Former Death Row Inmate Hopes Double Jeopardy Defense Will Set Her Free

PHOTO: Debra Jean Milke, who spent two decades in jail for the 1989 shooting death of her 4-year-old son, is seen in this file photo at Maricopa County Superior Court in Phoenix, Aug. 1, 2013.
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Debra Milke was back in a Phoenix courtroom Tuesday, facing another legal battle after spending decades behind bars.

Milke, 50, has already spent more than two decades on Arizona’s death row after being convicted of murder in the 1989 death of her son, Christopher, 4.

Prosecutors convinced a jury in 1990 that Milke hired two men to take the boy into the desert and shoot him after telling her son he was going to see Santa Claus. But a federal appeals court overturned her conviction last year and ordered a new trial, ruling that prosecutors withheld evidence of alleged misconduct by now-retired detective Armando Saldate – the key witness in the case.

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Saldate claimed that Milke confessed, which she has always denied. Saldate was later found to have lied under oath or violated suspects’ rights during other interrogations, according to the 2013 court ruling.

“This was the witness in this case,” Judge Patricia Norris said at Tuesday’s court hearing.

With the help of her many supporters, Milke made bail and is free. But with the new trial looming, Milke’s attorneys hope to convince a three-judge panel that a second murder trial amounts to double jeopardy, meaning a defendant can't be tried a second time on the same charges after acquittal or conviction. Her argument failed to persuade a single-judge panel in January.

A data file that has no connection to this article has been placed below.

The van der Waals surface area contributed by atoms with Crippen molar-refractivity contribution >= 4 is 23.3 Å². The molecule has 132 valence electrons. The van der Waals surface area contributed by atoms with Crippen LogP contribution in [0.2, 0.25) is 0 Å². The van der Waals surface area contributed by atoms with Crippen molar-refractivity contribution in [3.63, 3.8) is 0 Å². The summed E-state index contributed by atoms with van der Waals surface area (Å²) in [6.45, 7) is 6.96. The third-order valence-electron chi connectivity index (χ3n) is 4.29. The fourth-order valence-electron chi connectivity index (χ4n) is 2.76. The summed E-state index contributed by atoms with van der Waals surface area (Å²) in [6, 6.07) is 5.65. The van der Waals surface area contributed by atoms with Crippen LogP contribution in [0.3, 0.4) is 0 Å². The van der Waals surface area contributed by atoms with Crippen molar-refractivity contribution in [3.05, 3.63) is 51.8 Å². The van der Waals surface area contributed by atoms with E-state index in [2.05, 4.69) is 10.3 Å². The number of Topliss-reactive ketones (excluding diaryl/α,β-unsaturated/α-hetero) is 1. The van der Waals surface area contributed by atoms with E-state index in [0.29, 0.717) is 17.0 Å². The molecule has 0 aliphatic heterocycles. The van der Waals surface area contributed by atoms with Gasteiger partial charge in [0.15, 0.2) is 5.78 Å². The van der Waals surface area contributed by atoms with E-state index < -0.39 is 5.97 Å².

“The remedy is dismissal; it is to dismiss the charges,” her lawyer, Lori Voepel, said.

Prosecutors disagree, but neither side would elaborate after the hearing. Judges will rule in the coming weeks.

Saldate will be forced to testify again in the new trial.

ABC News Chief Legal Affairs Anchor Dan Abrams said given the skepticism surrounding Saldate’s testimony, the case against Milke has major flaws.

“The defense actually has a very weak argument on double jeopardy,” Abrams said. “It’s not double jeopardy to overturn a case and retry the defendant. The person’s getting a new trial.

“What the defense seems to be saying here is that the violations by the detective were so egregious that there shouldn’t be another trial.”

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